Human trafficking is a horrific crime against millions of people, fisher-folks, agricultural workers and especially against women and children and it is increasing in the Philippines. There are 4.5 million people victimized by human traffickers annually around the world. But it could be much more since it is a hidden crime. It is the modern slavery and a crime against humanity. The legal age of a child is 18 years old and below.
The most vulnerable are young women and minors who are lured or forced into the sex trade by human traffickers and sex bar owners and pimps. It is a dehumanizing experience for all victims especially the child victims most of whom are 15 to 17 years of age. It is estimated that 33 percent of the 4.5 million victims are minors. Once they fall into the hands and the control of the traffickers, they are powerless. They become captives. They are taken from villages and cash loans given to their parents to be repaid from the earnings of the child in promised jobs.
However the jobs turns out to be sex work in sex bars where they are raped and abused and made into sex workers with many customers a night. It’s a living nightmare, a cruel existence with no escape. The young women and children are forever in debt. They are bonded labor, never able to leave and living in fear of being jailed for non-payment of debt. They pay for food and lodging and then for drugs when they are addicted.
Almost 70 percent of trafficked and sexually abused children and young girls begin their vulnerability as victims of domestic sexual abuse from as young as 13 and 14 years of age. Their abusers are relatives or neighbors, live-in partners of the mothers, their biological fathers, uncles or grandfathers. The children cannot endure the abuse. They are threatened with harm if they tell anyone and are frightened to report the sexual abuse to anyone. Then some run away unable to endure the abuse and live on the street and are taken by human traffickers.
Eventually, some do tell their trusted teacher or a friend or relative. They tell someone they trust usually a teacher, a school friend or their older sister or mother. However not all mothers will believe the child or choose not to as the man, a live-in partner, or her husband, is providing her with money. Then the child victims run away from home. They are vulnerable wandering alone on the streets or in public parks. They are picked up by pimps and traffickers who offer them food and shelter. It is estimated that one hundred thousand children under 18 of age are trafficked into the sex business yearly in the Philippines, according to UNICEF. Many more are sexually abused on live-cam on the internet.
The sex industry thrives also on young girls recruited by human traffickers who take them from their villages and sell them into the thriving and ever increasing sex bars and brothels. This goes on right before the eyes of the authorities and every sex bar operates with a mayor’s permit wherever it is. It might be said the state approves the industry even though prostitution itself is illegal and it’s a crime under Republic Act 7610 to have a minor in a sex bar. Proving the child is underage is the challenge for those who would save them. The government authorities don’t screen the sex workers except for infectious diseases. They are forced to go to a social hygiene clinic and at times forced to have abortions. This is illegal but the authorities turn a blind eye to these crimes as it is in their interest to have a thriving sex industry from which some benefit.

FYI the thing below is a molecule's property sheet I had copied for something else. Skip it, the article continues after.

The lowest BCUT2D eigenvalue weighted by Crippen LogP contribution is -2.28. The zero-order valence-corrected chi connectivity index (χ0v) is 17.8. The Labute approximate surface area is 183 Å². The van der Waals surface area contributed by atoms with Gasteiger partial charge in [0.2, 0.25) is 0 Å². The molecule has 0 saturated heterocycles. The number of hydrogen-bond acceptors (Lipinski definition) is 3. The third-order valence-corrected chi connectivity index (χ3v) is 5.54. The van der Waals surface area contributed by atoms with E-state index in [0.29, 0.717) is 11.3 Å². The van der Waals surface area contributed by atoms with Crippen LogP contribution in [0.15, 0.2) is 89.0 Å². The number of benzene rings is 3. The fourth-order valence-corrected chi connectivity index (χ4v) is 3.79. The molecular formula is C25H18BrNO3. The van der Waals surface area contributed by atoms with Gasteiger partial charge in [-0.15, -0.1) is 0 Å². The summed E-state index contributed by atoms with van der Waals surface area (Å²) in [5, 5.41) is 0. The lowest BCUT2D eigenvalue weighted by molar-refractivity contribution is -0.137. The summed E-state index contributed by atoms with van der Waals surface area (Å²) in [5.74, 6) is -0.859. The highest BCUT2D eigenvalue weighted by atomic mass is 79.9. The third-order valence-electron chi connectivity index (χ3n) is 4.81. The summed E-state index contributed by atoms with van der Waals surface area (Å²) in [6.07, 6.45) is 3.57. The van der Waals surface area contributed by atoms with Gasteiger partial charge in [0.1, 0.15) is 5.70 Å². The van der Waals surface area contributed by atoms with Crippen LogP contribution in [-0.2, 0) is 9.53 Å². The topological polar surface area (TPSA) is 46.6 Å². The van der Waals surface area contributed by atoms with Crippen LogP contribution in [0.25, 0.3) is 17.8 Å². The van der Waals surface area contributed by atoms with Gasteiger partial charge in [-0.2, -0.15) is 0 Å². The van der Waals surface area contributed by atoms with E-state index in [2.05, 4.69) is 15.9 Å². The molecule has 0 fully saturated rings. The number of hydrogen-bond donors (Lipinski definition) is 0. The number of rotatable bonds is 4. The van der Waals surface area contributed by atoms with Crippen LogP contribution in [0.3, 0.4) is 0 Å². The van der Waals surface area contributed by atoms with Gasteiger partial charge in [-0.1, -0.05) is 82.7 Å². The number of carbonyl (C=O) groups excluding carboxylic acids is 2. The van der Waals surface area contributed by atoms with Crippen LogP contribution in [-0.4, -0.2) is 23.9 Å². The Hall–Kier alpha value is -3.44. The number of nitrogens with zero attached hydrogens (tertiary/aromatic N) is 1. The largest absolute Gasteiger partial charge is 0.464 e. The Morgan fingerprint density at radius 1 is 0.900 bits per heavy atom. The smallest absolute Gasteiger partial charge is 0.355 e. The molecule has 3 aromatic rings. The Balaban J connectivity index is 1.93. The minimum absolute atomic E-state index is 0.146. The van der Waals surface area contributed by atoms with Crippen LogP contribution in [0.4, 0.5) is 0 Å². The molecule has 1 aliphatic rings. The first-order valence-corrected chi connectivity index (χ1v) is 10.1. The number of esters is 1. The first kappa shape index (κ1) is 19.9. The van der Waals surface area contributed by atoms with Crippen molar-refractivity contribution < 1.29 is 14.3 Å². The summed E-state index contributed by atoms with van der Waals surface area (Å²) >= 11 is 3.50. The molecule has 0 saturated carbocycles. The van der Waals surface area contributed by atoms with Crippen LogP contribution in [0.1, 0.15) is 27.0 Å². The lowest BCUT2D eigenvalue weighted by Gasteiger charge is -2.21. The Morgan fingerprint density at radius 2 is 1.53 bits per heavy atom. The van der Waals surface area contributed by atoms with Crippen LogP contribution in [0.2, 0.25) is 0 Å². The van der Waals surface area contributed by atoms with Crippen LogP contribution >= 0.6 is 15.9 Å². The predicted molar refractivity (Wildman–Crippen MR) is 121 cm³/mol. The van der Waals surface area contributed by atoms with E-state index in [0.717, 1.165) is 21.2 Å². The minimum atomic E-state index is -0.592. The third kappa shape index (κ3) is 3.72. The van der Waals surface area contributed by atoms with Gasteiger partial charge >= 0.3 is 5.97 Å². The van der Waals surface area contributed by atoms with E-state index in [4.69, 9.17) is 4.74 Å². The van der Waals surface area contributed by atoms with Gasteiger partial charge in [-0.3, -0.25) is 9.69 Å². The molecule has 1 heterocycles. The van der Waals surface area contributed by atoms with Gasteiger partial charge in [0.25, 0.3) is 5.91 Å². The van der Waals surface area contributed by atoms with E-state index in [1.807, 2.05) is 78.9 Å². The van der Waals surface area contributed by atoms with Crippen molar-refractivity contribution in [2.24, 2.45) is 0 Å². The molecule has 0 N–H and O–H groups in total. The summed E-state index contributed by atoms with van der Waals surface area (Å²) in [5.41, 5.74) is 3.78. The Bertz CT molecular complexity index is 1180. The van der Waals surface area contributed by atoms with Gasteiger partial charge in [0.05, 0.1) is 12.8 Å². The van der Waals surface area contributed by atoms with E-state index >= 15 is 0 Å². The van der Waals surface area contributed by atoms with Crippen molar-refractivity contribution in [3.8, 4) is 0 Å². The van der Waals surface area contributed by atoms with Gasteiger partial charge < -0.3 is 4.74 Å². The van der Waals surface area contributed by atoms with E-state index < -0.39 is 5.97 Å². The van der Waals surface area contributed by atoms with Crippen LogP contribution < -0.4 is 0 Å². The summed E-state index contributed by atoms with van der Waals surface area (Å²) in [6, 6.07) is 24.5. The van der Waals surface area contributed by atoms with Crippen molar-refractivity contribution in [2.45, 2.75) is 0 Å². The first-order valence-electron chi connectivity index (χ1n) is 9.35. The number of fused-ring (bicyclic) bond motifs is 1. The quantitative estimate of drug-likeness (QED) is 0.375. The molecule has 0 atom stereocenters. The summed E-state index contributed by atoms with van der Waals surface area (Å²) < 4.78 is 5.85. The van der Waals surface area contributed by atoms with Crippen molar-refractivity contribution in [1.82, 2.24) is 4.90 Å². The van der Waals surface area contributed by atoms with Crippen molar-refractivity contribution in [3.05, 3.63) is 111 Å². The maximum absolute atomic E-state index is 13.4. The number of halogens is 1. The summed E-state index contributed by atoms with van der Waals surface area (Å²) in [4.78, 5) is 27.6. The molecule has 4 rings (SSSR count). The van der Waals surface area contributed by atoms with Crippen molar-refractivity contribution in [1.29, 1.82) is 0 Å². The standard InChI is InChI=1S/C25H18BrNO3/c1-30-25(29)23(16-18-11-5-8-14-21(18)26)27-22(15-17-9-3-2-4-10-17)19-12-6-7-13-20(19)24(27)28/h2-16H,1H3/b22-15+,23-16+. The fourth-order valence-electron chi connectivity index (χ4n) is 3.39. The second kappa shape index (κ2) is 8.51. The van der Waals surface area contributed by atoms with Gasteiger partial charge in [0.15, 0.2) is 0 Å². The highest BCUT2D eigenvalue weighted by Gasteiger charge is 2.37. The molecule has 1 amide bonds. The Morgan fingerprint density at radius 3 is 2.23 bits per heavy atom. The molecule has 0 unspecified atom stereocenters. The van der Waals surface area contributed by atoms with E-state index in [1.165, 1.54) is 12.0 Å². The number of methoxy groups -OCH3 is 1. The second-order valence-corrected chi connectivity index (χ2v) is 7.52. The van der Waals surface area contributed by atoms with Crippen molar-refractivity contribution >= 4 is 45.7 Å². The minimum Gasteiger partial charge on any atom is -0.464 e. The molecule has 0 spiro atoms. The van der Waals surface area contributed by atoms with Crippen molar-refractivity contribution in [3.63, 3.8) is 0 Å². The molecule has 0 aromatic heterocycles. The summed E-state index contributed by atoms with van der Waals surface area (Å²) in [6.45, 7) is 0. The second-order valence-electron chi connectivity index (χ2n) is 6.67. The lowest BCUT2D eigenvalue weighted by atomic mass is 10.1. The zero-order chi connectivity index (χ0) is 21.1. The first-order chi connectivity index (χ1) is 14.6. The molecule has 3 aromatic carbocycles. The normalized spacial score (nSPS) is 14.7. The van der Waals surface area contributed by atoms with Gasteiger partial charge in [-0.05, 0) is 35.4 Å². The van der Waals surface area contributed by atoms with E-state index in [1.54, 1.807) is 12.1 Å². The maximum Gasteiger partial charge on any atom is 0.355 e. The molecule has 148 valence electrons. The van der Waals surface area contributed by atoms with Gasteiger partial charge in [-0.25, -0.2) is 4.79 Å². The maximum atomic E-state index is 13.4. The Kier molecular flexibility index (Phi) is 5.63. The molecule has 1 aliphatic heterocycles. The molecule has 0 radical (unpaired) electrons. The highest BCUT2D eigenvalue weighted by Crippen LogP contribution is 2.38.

The victims of human trafficking are traumatized, abused, and trapped. After months of abuse and enslavement, she is dependent on drugs for which she has to pay. This adds to her debts and she comes to accept her fate as it is. The drugs keep her submissive, cooperative and docile when being abused by customers. She is forever in debt. The minors are trained to have a “loyalty” to their pimp or “master.” Contrary to what one might expect, not all the girls trafficked want to be “rescued’ or saved from the sex bars. The bar owners convince them that it is their life job and the only thing they are fit for and if they get saved they have to pay back their debts. They have been conditioned and coerced and threatened. It is common that they have a low self-esteem and accept their fate as inevitable.
The root causes of human trafficking that allow it to thrive is that it is not seen as a serious issue or as a “real” crime even though the Philippine law says it is. The law in the Philippines is usually what the authorities choose it to be.
People in general give little value to children that are not their own. The street children are seen as petty criminals and expendable. The minors are not considered victims by the police if found in sex bars but are considered guilty of a crime and fall into police power are then sexually exploited by the corrupt police. They are threatened with criminal charges into giving sexual favors in some cases.
The Philippine Anti-Child Pornography Law of 2009 mandates Internet service providers (ISPs) to block child porn online. The Philippine National Telecommunications Commission has to implement the law. Foreign governments must ban convicted pedophiles from travelling abroad where they can abuse women and children- girls and boys- with impunity. This is something we can do. Write your government today.
Spero News columnist Rev. Shay Cullen is a co-founder of PREDA -- a nonprofit dedicated to protecting vulnerable children.